It renders the AdminPostsList component with a property limit, so we need to write it next. This component will be a little more interesting than the previous three. Besides the template we’ll also write fetching and deleting the posts. But if you look closely at the PostsService, you will see that we don’t have a delete method there. We have to add it to the service:

public deletePost(id: string): Observable<Post> {
  return this.http
    .delete(`${this.postsUrl}/${id}`)
    .map(response => response['data'] as Post);
}

Thanks to the HttpClient the code is very simple. We are calling the DELETE method on our API and returning the response data as Post. That’s all we need for deleting posts!

Let’s go back to the list of posts. We’ll start with some TypeScript code:

import { Component, Input, OnInit } from '@angular/core';
import Post from '../../models/post.model';
import { PostService } from '../../services/post.service';

@Component({
  selector: 'app-admin-posts-list',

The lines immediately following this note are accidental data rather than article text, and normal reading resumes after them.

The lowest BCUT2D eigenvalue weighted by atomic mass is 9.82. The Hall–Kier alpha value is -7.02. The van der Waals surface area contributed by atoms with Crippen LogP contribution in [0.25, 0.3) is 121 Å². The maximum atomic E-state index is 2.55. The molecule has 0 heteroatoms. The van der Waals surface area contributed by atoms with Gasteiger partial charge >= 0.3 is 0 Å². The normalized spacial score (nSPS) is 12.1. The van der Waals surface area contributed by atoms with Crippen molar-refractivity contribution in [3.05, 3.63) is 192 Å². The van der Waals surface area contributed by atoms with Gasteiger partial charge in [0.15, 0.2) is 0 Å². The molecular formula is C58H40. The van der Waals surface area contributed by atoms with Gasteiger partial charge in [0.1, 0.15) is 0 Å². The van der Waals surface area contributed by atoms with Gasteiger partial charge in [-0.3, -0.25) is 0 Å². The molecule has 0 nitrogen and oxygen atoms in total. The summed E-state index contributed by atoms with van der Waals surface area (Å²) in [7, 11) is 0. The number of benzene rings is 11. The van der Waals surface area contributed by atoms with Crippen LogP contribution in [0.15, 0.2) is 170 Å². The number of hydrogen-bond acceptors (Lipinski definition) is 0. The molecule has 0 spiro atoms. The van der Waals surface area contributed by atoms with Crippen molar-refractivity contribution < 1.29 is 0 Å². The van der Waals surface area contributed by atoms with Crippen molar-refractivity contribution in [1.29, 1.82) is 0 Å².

templateUrl: './admin-posts-list.component.html'
})
export class AdminPostsListComponent implements OnInit {
  @Input() limit = 0;
  postsList: Post[];

  constructor(
    private postService: PostService
  ) {}

  ngOnInit() {
    this.postService.getPosts()
      .subscribe((posts: Post[]) => {
        this.postsList = posts.sort((a, b) => new Date(b.date).getTime() - new Date(a.date).getTime());

        if (this.limit > 0) {
          this.postsList = this.postsList.slice(0, this.limit);
        }
      });
  }

  onDeleteClick(id) {
    this.postService.deletePost(id)
      .subscribe(() => {
        this.postsList = this.postsList.filter((post) => post._id !== id);
      });
  }

}

On the top we are importing everything we’ll need. Then in the class definition we have the component’s properties defined. @Input() next to the limit means that this property can be set from the parent component. In the constructor we are injecting the PostService, retrieving all the posts, sorting them by date and limiting accordingly to the property. In the onDeleteClick method we are deleting a post by its id - we will call it whenever an user clicks a “delete” button. So let’s move to the template now.